Adult Onset by Ann-Marie MacDonald
Spend a week with this stressed out mom and all will look well in your world. Mary Rose, aka Mister, is home alone for the week with her two young kids while her wife travels for work. It’s a mix of family drama, swimming class, personal reflection, parenting of aging parents and general stress management. My comments on this title for the Vancouver Sun Book Club are here and there are 4 weeks of book club discussions plus our chat with author Ann-Marie MacDonald.


All the Light We Cannot See by Anthony Doerr
A delightful, and sad tale, about two young people whose paths cross during WWII. Marie-Laure lives with her father in Paris near the Museum of Natural History, where he works as the master of its thousands of locks. He create miniatures of their neighbourhood so that Marie-Laure, who is blind, is able to navigate her way around. He also makes small puzzles for her and in one is a gift that she cannot reveal to anyone. In a mining town in Germany, the orphan Werner grows up with his younger sister, enchanted by a crude radio they find. The love of this radio and its mechanics draw Werner into Hitler’s service. As the two are drawn from their homes, their lives intersect in a really lovely yet tragic way.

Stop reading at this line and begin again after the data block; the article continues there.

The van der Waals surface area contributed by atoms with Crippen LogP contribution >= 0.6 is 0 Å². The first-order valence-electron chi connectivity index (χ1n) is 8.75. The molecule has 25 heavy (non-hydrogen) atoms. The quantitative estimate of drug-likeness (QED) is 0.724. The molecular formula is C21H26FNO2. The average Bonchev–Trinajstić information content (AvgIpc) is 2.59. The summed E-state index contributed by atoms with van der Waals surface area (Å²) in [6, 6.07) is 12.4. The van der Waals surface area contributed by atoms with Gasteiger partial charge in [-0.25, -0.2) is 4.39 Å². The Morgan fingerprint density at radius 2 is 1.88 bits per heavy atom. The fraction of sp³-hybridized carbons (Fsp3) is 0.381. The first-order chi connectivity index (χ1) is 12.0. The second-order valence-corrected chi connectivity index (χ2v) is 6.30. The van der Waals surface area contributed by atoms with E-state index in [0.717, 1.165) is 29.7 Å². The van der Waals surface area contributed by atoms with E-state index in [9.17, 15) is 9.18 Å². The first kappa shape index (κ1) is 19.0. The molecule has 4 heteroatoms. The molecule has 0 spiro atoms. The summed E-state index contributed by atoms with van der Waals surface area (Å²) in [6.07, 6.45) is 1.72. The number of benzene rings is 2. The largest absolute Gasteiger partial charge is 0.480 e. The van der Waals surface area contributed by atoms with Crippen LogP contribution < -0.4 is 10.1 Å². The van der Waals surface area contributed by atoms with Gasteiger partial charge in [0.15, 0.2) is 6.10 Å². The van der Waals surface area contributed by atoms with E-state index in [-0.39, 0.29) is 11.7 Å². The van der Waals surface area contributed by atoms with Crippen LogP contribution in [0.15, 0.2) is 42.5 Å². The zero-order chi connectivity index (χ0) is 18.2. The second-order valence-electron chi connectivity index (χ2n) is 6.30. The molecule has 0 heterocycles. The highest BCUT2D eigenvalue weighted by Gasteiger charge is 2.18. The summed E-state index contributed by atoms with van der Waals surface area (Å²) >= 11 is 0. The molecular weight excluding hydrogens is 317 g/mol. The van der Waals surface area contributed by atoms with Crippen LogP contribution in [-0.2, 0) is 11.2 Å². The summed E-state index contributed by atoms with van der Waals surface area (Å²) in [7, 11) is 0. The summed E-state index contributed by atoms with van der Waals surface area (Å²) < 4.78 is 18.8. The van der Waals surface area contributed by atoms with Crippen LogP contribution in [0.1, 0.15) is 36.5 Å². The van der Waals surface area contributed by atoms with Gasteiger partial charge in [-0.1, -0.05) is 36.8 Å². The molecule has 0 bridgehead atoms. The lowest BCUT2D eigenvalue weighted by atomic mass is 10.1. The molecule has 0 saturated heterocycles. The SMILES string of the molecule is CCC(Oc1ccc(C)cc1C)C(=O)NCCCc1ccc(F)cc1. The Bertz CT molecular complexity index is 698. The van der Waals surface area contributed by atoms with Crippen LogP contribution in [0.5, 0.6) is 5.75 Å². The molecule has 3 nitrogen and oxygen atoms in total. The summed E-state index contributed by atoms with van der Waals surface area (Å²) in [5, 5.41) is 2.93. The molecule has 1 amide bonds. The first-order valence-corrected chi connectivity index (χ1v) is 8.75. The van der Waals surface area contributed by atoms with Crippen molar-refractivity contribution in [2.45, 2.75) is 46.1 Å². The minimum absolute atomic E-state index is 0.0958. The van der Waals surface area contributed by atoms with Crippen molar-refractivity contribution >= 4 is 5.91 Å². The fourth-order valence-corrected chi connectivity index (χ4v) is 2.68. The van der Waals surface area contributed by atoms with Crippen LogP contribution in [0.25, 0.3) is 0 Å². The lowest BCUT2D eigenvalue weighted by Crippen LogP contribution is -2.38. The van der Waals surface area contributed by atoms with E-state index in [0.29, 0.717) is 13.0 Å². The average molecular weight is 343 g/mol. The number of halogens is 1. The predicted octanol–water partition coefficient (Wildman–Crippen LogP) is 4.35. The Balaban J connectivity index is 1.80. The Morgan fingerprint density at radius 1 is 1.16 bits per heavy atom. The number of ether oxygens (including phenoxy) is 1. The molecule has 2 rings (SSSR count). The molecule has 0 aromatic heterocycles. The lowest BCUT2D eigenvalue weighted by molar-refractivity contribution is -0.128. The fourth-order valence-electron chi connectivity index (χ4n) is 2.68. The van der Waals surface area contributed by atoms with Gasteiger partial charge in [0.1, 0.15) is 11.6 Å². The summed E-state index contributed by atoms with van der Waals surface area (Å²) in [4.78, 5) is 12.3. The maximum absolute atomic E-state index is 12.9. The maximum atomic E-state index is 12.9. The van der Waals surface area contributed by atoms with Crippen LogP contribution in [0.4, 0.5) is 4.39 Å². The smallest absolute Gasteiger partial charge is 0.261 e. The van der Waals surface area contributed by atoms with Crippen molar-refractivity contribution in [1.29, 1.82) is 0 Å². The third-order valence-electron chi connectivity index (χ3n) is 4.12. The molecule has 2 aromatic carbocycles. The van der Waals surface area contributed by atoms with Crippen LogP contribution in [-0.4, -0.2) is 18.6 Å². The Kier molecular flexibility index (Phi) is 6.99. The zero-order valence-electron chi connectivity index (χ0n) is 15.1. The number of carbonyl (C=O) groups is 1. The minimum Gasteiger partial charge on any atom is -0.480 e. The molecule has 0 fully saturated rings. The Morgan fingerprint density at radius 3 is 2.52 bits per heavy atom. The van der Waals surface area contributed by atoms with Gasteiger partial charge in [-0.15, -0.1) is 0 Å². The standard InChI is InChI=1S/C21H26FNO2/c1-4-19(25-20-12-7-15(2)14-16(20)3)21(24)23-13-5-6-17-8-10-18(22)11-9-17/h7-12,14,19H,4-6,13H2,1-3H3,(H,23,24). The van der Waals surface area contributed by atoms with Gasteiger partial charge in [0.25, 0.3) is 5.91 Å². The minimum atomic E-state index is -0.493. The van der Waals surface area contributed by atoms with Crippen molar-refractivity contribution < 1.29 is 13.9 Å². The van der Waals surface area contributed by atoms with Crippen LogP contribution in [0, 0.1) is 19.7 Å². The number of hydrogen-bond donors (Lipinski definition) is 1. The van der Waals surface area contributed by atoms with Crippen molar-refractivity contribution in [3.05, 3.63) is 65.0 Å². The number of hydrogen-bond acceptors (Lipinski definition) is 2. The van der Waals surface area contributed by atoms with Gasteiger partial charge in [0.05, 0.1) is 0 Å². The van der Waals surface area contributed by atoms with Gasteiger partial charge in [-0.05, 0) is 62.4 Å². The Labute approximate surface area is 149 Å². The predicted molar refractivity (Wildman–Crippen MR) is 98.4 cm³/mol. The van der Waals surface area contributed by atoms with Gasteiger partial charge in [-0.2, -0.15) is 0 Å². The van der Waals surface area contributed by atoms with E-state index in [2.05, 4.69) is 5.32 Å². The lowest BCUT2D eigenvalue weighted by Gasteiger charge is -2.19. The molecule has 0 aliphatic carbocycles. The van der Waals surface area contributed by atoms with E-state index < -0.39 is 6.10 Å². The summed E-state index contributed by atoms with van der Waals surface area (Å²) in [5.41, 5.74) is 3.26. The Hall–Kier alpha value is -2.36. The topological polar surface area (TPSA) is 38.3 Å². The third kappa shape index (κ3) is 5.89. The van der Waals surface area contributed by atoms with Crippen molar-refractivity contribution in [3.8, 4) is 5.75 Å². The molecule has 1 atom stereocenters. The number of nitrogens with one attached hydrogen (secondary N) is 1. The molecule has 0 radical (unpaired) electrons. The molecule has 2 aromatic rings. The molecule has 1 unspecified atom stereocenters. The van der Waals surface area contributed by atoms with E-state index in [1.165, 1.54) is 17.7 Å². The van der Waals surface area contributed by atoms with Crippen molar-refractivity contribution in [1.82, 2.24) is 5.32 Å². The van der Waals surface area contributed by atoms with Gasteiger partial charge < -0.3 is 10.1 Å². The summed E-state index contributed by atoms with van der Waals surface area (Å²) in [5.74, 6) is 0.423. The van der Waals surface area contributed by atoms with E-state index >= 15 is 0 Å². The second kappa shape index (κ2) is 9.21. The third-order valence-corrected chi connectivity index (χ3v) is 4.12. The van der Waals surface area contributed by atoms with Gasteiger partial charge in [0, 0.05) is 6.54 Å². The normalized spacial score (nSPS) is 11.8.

Book Review: Mr. Jones by Margaret Sweatman

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Mr. Jones by Margaret Sweatman is a Canadian spy drama set in the 1950s and 60s when McCarthyism and paranoia was rampant, the Cold War was well underway, John Diefenbaker and Lester Pearson shared the political stage in Canada, and the CIA was reaching its long arms into every country. This is the story of Emmett Jones, war vet, Japanese expert and member of External Affairs, who suffers the indignation of being investigated by the RCMP and the FBI, repeatedly. The question for the reader is whether he’s a spy or just idealistic.

Emmett Jones is a Canadian born in Japan, who fought in WWII with Bomber Command, and was disillusioned by his involvement in the bombing of German citizens. Post-war he meets a young idealistic man named John Norfield whose Communist ideals are of interest to Emmett. Smart but directionless, Emmett appears to be “trying on Communism” but still questioning the merits propounded by the zealous supporters he encounters. Plus there’s a woman he’s hot for who is in the mix so his intentions are opaque.

Norfield disappears and Emmett gets the girl. Emmett has joined External Affairs to focus on Japan, and I’d love to say they live happily ever after but Emmett is recalled from his post in Japan, is accused of espionage and later investigated.